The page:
Meet Dynetics, the 3rd company building a manned lunar lander – The company is 50 years old and has done a wide array of work for the Pentagon and NASA. But I never heard of them. It is based in Huntsville, Alabama and recently became a subsidiary of Leidos with a $1.7 billion cash deal. The plan for their first lander mission is to carry 2 astronauts on their final leg to the moon’s surface from the Lunar Gateway or just from the Orion capsule in orbit around the moon. The crew will stay 6 days on the surface (eventually capable of up to a 42 day stay with 4 astronauts). The spacecraft is called ALPACA (Autonomous Logistics Platform for All-moon Cargo Access). It has 8 engines (4 on each side) to descend and ascend from the moon. It would use ULA Vulcan rockets to get in orbit. The entire vehicle would require 3 launches, 1 for the spacecraft and 2 for its propellant tanks. The launches would be spaced out over a month. The components would be assembled in orbit and then take a 3 month journey to lunar orbit. The other 2 lunar landers that are being created are from SpaceX with its lunar optimized Starship and Blue Origin with its Blue Moon lander. Blue Origin is partnering with Lockheed Martin, Northrop Grumman and Draper for its development. NASA’s Human Landing System (HLS) program is modeled after the Commercial Crew program. In the program, SpaceX gets $135 million, Dynetics $253 million and Blue Origin $579 million to mature their designs over the next 11 months. NASA gave Dynetics the highest mark among the teams. Dynetics has its own team with ULA, Maxar, Astrobotic and Sierra Nevada. ALPACA is partially reusable. The outboard fuel tanks are expended and the lander section is left on the moon. Only the ascent module would be available for another mission. The first test mission to the moon will be unmanned. The 2 outside fuel tanks are launched separately and are dropped during descent. Here is a 1.5 minute video of operation. Blue Origin recently delivered a mock-up of the Blue Moon to NASA for evaluation. It is over 40 feet tall and includes the ascent and descent modules.

In rocket topics we discussed,

SpaceX achieves new record of launching and landing a booster for the 6th time – Elon Musk will push to use a booster 10 times and then with some parts replacement, try for another 10 uses until he gets the rocket used 100 times. At least that is the stated goal. The Starlink10 launch was the 11th launch of StarLink satellites. It put another 58 of them in orbit. They join the 531 V1.0 ones already in orbit. Four of the StarLinks have already had problems and reentered the atmosphere, so the total in orbit is now 589. The original batch of 60 were on the Starlink0 launch were an earlier version of v0.9 and won’t be part of the final system. Of the 60 on the original launch, 4 have reentered and the others are in decaying orbits. During the Starlink10 launch, SpaceX caught one of the fairings with its “net” boat and recovered the other after a soft splashdown. It was SpaceX’s 14th launch of the year. Nine of the launches have been for Starlink. The video makes fairing catch look easy. The “Loveboat” music in the background makes the short video entertaining. SpaceX said they were using some new autopilot capability that has the boat steering linked to the parasail controls. Catching a fairing half is a $3 million savings. The full fairing is about 10% the cost of the Falcon9 rocket. When SpaceX uses the Falcon9 in recovery mode, there is a 40% hit on payload mass to orbit to accommodate the fuel needed to land the booster.

Rocket Lab determines its anomaly – On July 4 their engine shut down and the payload did not reach orbit on their 13th launch attempt from New Zealand. Now the FAA has cleared the American company to resume launches. A single electrical connection that evaded pre-flight testing failed and caused the rocket motor to shut down. Rocket Lab is slated to launch a micro satellite for the Air Force Research Lab Monolith program in late August or early September from Wallops in Virginia. Michael Griffin, an ex head of NASA has joined the company. I’m not a super fan of him because he is so entrenched in the military aspect of space and has a close relationship with the current Administration. He resigned as the Undersecretary of Defense for Research & Engineering. His last day at the Pentagon was July 10. He was NASA administrator from 2005 to 2009 and oversaw development of Constellation program, the precursor to SLS and Orion, and the start of Commercial Cargo program.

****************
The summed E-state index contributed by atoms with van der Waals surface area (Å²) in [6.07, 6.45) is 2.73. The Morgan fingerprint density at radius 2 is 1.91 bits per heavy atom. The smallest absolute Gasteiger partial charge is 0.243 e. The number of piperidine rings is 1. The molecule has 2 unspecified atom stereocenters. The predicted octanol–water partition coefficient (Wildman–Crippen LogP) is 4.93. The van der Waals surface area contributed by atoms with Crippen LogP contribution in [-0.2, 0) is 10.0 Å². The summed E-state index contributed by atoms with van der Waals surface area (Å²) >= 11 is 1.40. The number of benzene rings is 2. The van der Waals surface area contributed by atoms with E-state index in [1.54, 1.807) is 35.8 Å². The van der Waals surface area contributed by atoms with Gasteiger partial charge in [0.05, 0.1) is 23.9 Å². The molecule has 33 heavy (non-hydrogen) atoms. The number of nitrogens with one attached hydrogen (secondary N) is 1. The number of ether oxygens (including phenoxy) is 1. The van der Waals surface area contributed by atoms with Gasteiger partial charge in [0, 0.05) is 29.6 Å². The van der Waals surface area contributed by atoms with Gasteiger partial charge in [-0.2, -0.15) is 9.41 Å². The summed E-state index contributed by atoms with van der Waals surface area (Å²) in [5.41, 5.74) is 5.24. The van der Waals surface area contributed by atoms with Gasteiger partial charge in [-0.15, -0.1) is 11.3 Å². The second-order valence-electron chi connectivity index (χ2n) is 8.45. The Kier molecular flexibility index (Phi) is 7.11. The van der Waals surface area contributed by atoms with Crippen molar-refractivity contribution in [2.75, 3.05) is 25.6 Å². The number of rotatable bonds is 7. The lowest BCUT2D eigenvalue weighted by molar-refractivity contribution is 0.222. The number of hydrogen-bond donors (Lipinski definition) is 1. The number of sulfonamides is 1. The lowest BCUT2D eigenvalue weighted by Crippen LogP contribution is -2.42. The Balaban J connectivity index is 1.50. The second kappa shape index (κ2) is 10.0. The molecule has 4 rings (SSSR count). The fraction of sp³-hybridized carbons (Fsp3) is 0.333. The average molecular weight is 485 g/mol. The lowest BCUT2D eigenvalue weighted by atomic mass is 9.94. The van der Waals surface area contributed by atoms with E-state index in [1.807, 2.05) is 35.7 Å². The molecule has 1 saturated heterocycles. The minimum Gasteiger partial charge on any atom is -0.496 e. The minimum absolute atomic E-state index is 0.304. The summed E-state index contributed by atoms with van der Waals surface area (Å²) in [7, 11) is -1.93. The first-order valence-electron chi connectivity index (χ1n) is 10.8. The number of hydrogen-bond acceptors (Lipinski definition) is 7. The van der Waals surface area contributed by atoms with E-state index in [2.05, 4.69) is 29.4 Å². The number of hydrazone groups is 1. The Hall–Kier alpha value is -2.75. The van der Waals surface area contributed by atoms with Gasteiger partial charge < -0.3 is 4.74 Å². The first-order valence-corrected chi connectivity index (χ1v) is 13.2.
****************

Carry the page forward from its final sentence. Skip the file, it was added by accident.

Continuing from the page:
Astra is getting ready for another launch attempt – On August 2 they attempted a launch from PSCA (Pacific Spaceport Complex located in Kodiak, Alaska) but were stopped by a wayward boat. Their new Rocket 3.1 is an improvement over the original design which failed twice during the DARPA launch challenge which had a $12 million prize. The challenge would award for the 1st launch $2 million and the second launch, from a different site, $10 million. The challenge was to show that you could rapidly launch from separate places into orbit during then Feb-Mar 2020 time-frame.  Astra’s rocket can deliver 150 kg (330#) payload to a 310 mile sun-synchronous orbit. The Alameda, California company has been very secretive but in early 2020 they went public. They revealed that their rocket is a 2-stage rocket with the 1st stage using RP-1 & LOX with 5 engines and electrically driven turbo-pumps like Rocket Lab’s Electron rocket. It is designed with simplicity and portability. The rocket has aluminum fuel tanks and its size allows it to be placed in standard shipping containers for transport. I’m not sure it is a good thing for an orbital class rocket to fit in standard shipping containers. What if it gets accidentally sent to North Korea or Iran? Astra also plans to activate a 2nd launch site in the Marshall Islands. They claim to have over a dozen launch contracts signed. The 17 second video shows the rocket during a hold down test firing but it seems a little humorous the way the water spray comes out at the end. Or is it just me?